Food for Thought
Food Luminaries Share Kitchen Insights with NYPL
We love eating food, obviously. But, we also love reading about it, planning it, and making it. Now, add to that list hearing culinary masters wax poetic. Over the years, NYPL has been lucky enough to host some of the world's top chefs, food writers, chocolatiers, and other taste-makers. Here are some of the best recipes, culinary tips, and philosophies of cuisine from the NYPL video archive.
Ferran Adrià on his favorite foods
"There's not just one thing I like to eat, and there's not just one thing I like to cook. I like everything. There's so many hundreds and hundreds of things."
Ruth Reichl on food writing and editing Gourmet magazine
"Everybody eats, and everybody has something to say about food. So I went to writers I really liked and tried to persuade them to say something about food... Writing about food is very difficult because you're writing about something that's intangible, and it takes real talent to do it well."
David Chang on the secret of genius chefs
"That's the secret. There's no geniuses. It's just how many failures they're willing to make."
Melanie Rehak on her favorite brussels sprouts recipe from NYPL's Jean Strouse
"It's my favorite recipe alteration ever because Jean wrote on the copy that she gave me when I was at the (Cullman) Center: 'Here I usually add a stick of butter,' which — I think you want to read that in every recipe."
Rocco DiSpirito on healthy cookies
"Parents, if I told you, we could makes cookies that your kids could eat all day long, as many as they wanted without any harm to their bodies, what would you say? Well, you're New Yorkers, so I think the first thing you're saying is, 'You're full of it,' right? Is that the first?... But I'm really telling you the truth."
Elizabeth Gilbert on meeting her great-grandmother through her cookbook
"My great-grandmother published this book in 1947. She was a columnist for Philadelphia newspapers and Delaware newspapers writing about food, and a terrific, natural, lively, vivid writer. And I had sort of known about her existence but chose to completely ignore it. I wasn't interested in the domestic arts, and I just sort of cast it away and discovered it last spring and just thought, 'I should take a look at what this thing is.' And found this extraordinary living person inside that book who was much more Dorothy Parker than Betty Crocker."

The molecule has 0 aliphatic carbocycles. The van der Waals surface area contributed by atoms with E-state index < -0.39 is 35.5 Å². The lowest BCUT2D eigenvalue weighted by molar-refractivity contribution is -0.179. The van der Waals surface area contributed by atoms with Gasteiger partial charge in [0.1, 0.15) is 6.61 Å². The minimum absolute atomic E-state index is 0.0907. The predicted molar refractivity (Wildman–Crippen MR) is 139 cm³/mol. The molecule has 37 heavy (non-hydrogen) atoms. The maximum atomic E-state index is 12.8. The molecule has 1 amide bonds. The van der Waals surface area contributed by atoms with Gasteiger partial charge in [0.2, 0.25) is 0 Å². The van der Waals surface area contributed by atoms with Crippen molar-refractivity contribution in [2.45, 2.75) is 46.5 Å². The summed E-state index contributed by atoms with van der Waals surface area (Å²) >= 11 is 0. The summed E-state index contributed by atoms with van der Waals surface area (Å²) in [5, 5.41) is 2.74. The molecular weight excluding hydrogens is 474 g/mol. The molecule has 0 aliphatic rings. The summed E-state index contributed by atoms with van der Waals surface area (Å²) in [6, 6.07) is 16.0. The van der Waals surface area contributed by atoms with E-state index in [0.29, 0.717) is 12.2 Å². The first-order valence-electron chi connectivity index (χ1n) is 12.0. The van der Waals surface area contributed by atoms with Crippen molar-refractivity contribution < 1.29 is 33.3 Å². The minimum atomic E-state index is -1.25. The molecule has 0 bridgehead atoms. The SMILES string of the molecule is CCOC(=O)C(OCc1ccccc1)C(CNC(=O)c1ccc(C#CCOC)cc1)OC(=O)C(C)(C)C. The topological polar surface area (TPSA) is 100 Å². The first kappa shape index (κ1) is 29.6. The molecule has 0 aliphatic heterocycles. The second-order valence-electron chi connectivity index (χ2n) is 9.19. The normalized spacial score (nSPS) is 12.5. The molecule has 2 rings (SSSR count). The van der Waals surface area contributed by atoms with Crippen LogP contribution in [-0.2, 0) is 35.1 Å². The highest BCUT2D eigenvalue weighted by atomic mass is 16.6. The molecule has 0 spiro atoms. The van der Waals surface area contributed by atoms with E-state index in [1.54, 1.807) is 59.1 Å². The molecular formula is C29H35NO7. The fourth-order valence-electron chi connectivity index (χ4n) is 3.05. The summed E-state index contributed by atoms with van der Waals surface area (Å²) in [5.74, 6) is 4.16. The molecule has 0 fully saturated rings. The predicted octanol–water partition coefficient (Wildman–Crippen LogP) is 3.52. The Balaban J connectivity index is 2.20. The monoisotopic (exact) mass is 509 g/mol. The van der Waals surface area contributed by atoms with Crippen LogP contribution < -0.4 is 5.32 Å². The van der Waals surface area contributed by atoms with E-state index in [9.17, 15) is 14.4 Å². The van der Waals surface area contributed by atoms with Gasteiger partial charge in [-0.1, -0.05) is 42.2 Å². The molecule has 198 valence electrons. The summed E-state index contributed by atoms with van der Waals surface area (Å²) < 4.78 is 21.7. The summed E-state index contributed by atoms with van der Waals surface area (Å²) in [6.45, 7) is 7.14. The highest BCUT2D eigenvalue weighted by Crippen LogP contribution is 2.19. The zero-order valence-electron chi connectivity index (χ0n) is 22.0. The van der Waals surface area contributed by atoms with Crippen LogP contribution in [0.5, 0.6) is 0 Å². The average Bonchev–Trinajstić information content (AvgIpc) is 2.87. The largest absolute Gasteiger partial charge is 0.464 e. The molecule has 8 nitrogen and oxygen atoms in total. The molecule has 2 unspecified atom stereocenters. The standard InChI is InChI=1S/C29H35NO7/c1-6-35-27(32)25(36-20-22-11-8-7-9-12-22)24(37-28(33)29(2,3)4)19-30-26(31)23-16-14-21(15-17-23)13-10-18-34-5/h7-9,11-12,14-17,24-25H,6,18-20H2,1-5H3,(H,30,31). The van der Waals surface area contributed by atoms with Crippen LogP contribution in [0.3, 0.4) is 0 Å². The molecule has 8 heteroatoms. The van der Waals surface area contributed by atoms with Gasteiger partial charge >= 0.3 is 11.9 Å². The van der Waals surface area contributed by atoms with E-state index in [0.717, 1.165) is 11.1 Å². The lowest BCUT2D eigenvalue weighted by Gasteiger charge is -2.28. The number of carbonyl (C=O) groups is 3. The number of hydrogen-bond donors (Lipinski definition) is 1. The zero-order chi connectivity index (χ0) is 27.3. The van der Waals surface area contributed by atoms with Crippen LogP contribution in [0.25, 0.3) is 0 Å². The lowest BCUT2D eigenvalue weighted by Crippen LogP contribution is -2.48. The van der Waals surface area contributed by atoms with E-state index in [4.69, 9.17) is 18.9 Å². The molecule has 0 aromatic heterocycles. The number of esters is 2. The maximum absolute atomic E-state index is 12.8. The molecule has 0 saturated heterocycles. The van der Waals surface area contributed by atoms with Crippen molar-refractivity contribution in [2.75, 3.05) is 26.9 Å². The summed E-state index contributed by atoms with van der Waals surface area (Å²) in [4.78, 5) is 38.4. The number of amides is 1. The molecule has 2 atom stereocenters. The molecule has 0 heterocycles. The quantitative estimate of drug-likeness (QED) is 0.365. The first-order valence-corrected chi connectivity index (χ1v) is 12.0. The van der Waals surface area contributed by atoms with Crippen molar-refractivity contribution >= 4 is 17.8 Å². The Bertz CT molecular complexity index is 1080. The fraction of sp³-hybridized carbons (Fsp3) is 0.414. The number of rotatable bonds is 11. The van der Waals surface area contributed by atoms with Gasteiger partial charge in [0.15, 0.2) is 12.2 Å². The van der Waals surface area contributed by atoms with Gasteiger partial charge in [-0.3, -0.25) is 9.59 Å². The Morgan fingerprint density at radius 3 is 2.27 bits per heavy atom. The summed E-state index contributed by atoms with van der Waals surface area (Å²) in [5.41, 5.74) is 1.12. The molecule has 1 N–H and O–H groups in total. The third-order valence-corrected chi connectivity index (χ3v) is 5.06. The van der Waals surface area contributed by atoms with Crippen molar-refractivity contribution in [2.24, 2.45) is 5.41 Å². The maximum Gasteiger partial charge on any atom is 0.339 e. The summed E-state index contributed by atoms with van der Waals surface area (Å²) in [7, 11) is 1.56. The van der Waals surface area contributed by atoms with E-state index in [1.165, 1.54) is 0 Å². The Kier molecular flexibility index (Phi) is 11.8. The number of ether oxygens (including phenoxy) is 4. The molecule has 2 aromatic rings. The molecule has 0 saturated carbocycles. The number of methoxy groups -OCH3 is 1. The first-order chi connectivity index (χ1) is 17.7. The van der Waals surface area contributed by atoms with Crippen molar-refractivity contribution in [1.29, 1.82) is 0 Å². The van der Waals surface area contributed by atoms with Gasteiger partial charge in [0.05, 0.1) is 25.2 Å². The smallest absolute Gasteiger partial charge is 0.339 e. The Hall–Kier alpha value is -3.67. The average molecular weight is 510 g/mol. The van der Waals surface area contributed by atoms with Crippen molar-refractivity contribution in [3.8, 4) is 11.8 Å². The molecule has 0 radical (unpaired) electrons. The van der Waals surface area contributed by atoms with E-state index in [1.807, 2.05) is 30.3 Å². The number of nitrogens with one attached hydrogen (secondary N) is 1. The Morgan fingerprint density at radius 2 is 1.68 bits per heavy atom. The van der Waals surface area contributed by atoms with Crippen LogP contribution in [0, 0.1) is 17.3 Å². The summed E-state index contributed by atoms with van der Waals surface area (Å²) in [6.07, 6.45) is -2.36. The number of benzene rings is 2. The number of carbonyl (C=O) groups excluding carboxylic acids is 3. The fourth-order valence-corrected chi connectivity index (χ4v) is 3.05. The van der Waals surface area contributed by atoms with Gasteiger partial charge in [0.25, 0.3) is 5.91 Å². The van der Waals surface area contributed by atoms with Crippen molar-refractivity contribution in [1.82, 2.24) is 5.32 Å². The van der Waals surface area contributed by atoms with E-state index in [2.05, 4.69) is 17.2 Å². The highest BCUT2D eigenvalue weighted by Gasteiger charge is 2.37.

Lidia Bastianich on Italian-American cuisine
"Italian-American is really a cuisine of adaptations, and when the early immigrants came, they used the ingredients they found. And of course vegetables always play such a big role in Italian cuisine. And one vegetable that always resurfaced in Italian-American cuisine was the much-loved artichoke. They stuffed it. They braised it. They fried it."
Sarah Endline on chocolate
"I wanted to create something new in the candy world, but what I got really fascinated about was chocolate because chocolate is like the bellwether of the candy industry. When you think of candy, you've got to think of chocolate. And what I started to realize is, you know, chocolate does not come from a factory in Hershey, Pennsylvania... It comes from a tree!"
Marcus Samuelsson on foie gras
"Fois gras is obviously something that's highly controversial. But in Göteborg it came out of a tin, and we sliced it. It was 'very expensive — don't touch it!' In France, it was just delivered, and we had to clean it constantly and it had to be room temperature and you had to clean very carefully, and if you do it well, you can pull all the veins out with one rip. After cleaning it so many times, I started to think about how come it was served in a terrine. When I came to America... started to sear it and served it with figs or mango. I thought it was such a cool American approach."